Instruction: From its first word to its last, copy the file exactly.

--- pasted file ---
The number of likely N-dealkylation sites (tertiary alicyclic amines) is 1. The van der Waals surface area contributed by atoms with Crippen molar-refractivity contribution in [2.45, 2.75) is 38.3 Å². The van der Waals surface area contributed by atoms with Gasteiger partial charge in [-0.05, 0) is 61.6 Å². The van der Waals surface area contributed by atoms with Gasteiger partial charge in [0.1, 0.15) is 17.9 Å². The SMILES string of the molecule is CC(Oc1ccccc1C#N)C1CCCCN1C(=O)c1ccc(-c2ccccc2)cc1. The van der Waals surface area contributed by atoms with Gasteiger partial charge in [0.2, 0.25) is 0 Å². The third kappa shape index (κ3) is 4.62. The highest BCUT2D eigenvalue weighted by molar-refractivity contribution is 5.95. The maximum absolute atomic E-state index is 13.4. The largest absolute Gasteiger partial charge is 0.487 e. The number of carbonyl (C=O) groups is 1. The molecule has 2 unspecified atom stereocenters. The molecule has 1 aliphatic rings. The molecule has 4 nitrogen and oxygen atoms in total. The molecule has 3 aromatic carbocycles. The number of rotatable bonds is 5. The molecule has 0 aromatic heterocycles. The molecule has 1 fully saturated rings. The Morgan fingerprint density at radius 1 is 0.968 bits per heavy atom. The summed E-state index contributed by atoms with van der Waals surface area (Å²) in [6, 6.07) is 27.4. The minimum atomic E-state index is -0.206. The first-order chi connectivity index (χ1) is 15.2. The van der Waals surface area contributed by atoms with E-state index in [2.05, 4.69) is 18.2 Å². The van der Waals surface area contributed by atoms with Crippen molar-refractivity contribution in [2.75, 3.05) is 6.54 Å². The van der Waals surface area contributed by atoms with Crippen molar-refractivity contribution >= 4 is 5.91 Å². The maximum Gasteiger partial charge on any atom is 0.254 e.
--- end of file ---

The number of likely N-dealkylation sites (tertiary alicyclic amines) is 1. The van der Waals surface area contributed by atoms with Crippen molar-refractivity contribution in [2.45, 2.75) is 38.3 Å². The van der Waals surface area contributed by atoms with Gasteiger partial charge in [-0.05, 0) is 61.6 Å². The van der Waals surface area contributed by atoms with Gasteiger partial charge in [0.1, 0.15) is 17.9 Å². The SMILES string of the molecule is CC(Oc1ccccc1C#N)C1CCCCN1C(=O)c1ccc(-c2ccccc2)cc1. The van der Waals surface area contributed by atoms with Gasteiger partial charge in [0.2, 0.25) is 0 Å². The third kappa shape index (κ3) is 4.62. The highest BCUT2D eigenvalue weighted by molar-refractivity contribution is 5.95. The maximum absolute atomic E-state index is 13.4. The largest absolute Gasteiger partial charge is 0.487 e. The number of carbonyl (C=O) groups is 1. The molecule has 2 unspecified atom stereocenters. The molecule has 1 aliphatic rings. The molecule has 4 nitrogen and oxygen atoms in total. The molecule has 3 aromatic carbocycles. The number of rotatable bonds is 5. The molecule has 0 aromatic heterocycles. The molecule has 1 fully saturated rings. The Morgan fingerprint density at radius 1 is 0.968 bits per heavy atom. The summed E-state index contributed by atoms with van der Waals surface area (Å²) in [6, 6.07) is 27.4. The minimum atomic E-state index is -0.206. The first-order chi connectivity index (χ1) is 15.2. The van der Waals surface area contributed by atoms with E-state index in [2.05, 4.69) is 18.2 Å². The van der Waals surface area contributed by atoms with Crippen molar-refractivity contribution in [2.75, 3.05) is 6.54 Å². The van der Waals surface area contributed by atoms with Crippen molar-refractivity contribution >= 4 is 5.91 Å². The maximum Gasteiger partial charge on any atom is 0.254 e.